• 2 Lidice memorialTokajická 152, 273 54 Lidice +420 312 253 088, e-mail: . Nov-Feb daily 09:00-16:00, Mar daily 09:00-17:00, Apr-Oct daily 09:00-18:00. Commemoration on the annihilation of village Lidice by Nazis on 9 June 1942, as a retaliation for the assassination on the acting Reichsprotektor Reinhard Heydrich. 80 Kč (reduced 40 Kč).
  • 3 Ležáky memorial +420 469 344 179, e-mail: . Nov-Mar Mo-Fr 09:00-16:00, Apr-Oct Tu-Su 09:00-17:00, otherwise upon agreement. A memorial to a massacre of a small Czech village by Nazi troops on 24 June 1942, as a retaliation for the assassination on Reinhard Heydrich. 30 Kč (reduced 20 Kč).


  • 4 D-Day beaches (Normandy). D-Day (short for decision day) was the informal codeword for Operation Overlord, a massive Allied amphibious landing at the beaches of Normandy in 1944 that can be seen as the decisive point of no return for the war. The massive German defenses were no match for the superior planning, manpower and technology of the Allies and less than a year later Germany surrendered. However by that point the war was already lost for the Nazis on the Eastern Front.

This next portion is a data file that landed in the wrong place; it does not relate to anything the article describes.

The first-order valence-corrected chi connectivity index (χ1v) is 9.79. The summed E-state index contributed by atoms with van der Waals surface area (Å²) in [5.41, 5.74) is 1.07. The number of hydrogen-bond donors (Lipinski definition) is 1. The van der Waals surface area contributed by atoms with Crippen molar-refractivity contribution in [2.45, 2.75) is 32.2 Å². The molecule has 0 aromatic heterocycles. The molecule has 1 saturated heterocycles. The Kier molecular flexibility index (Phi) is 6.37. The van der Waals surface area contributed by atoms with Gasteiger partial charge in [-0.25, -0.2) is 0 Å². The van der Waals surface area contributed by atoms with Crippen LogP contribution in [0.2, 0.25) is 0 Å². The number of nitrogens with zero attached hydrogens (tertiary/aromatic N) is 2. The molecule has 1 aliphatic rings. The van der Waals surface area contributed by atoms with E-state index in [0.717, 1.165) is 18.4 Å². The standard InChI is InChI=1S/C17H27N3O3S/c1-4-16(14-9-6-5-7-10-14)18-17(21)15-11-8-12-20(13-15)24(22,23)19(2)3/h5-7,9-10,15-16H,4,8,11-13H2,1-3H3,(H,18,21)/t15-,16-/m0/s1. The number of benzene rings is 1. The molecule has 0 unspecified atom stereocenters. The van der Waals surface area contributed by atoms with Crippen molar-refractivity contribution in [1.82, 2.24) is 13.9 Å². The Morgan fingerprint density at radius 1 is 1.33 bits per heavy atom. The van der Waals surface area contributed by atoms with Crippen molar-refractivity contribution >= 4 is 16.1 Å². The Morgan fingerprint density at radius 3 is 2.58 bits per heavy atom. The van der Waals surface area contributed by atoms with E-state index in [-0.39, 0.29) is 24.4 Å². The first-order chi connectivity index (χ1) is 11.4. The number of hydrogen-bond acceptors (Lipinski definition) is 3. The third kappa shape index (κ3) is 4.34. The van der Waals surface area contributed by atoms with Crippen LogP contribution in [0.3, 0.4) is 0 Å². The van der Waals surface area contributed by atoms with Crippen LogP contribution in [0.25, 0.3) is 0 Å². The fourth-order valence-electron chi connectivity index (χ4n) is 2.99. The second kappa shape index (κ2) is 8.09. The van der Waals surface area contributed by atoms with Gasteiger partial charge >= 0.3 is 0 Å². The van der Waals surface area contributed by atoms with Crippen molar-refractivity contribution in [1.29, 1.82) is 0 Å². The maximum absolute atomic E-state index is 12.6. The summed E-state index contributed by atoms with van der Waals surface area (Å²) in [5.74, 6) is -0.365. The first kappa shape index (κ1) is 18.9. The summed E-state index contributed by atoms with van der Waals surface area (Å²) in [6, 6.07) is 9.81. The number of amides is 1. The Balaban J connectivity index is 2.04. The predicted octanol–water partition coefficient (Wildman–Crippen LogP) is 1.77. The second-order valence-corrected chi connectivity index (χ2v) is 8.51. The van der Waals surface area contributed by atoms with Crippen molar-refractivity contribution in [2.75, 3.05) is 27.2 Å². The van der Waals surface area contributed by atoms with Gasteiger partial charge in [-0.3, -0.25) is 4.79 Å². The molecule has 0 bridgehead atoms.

• 5 Dieppe. A coastal town that was the target of a large — over 6,000 men, mostly Canadian — commando raid in 1942.
  • 6 Oradour-sur-Glane. A French village razed and burned by the Nazis, with its civilian population murdered, to avenge the resistance. Now a ghost town.


As Hitler fought the war to the bitter end (fighting on, long after any chance at military victory was gone) and military innovations (notably bomber airplanes) made this war far more destructive than the one before it, especially for Germany, hardly any place important during the Nazi era was left untouched by the war.